This is what I call the cherry on top of the cake.  A trader typically works 1-2 hours a day and on average, they earn about 20% of their revenue PER MONTH. But trading isn’t easy and comes with great risk. According to statistics, only 8% of traders are successful.  Speaking from someone that has tried trading, it requires discipline, consistency and most importantly of all, control of emotions. One may win 9 trades in a row but if he gets greedy on the 10th, he may lose all his earnings. Trading isn’t a one month or one year thing. You need to have a decent trading strategy, hopefully one that gives you a statistical advantage and stick with it. If you read about the law of averages, it states the supposed principle that future events are likely to turn out so that they balance any past deviation from a presumed average (Wikipedia). Eventually, your win/loss ratio will average out and you will start earning money. This is why casinos always make money no matter how much people play.

A simple rule: Don’t trade what you can’t afford to lose. If you think reading and watching online videos aren’t enough, there are many live workshops available.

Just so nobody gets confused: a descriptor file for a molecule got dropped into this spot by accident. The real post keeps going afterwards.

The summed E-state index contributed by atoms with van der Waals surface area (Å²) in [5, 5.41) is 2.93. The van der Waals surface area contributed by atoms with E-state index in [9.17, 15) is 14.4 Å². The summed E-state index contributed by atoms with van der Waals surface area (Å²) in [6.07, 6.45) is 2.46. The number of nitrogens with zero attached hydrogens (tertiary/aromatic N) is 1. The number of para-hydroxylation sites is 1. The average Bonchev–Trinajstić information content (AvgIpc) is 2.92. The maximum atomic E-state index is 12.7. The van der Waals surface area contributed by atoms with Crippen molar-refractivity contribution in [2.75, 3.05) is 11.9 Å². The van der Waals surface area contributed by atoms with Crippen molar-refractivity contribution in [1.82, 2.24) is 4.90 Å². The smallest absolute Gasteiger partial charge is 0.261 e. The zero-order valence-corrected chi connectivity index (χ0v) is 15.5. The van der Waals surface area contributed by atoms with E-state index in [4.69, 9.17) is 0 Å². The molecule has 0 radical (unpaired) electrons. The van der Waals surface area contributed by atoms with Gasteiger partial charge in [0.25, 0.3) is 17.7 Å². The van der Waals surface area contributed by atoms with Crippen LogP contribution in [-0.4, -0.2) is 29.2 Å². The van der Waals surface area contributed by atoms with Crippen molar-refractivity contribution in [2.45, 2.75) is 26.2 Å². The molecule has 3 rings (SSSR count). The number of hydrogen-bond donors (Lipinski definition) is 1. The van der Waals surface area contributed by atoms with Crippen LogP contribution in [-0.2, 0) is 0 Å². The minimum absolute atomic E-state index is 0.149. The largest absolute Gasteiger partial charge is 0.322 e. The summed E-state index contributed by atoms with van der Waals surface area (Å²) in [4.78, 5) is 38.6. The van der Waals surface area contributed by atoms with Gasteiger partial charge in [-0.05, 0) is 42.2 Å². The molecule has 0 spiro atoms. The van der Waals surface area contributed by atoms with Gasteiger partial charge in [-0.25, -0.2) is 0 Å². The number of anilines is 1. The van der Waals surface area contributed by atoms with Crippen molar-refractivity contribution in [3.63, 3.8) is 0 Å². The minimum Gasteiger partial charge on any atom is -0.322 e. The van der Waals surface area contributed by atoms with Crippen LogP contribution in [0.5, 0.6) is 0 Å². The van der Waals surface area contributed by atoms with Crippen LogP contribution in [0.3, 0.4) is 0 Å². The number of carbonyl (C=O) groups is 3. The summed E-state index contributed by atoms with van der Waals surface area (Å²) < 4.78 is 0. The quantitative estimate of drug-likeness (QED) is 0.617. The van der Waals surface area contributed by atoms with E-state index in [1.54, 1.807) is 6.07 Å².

Being a Crazy Rich Asian isn’t for everyone. But if you are willing to invest your time and money, it isn’t impossible to build your fourth and fifth layers. The road will not be smooth like butter. Expect to fail but more importantly, learn from your mistakes and don’t repeat it.

Lastly, thank you for taking the time to read my first article. If you’ve enjoyed it, please share it around. You may find me on Instagram, Facebook and Medium as well. I’ll continue to write more articles starting from where I began my Five Layers journey and hopefully, you will be able to follow my journey and start building your layers as well. If you need help to kick start your financial journey, please feel free to contact me. I’ll reply when I can.

Once again, thank you for reading and happy building your layers.

*Featured Image from Warner Bros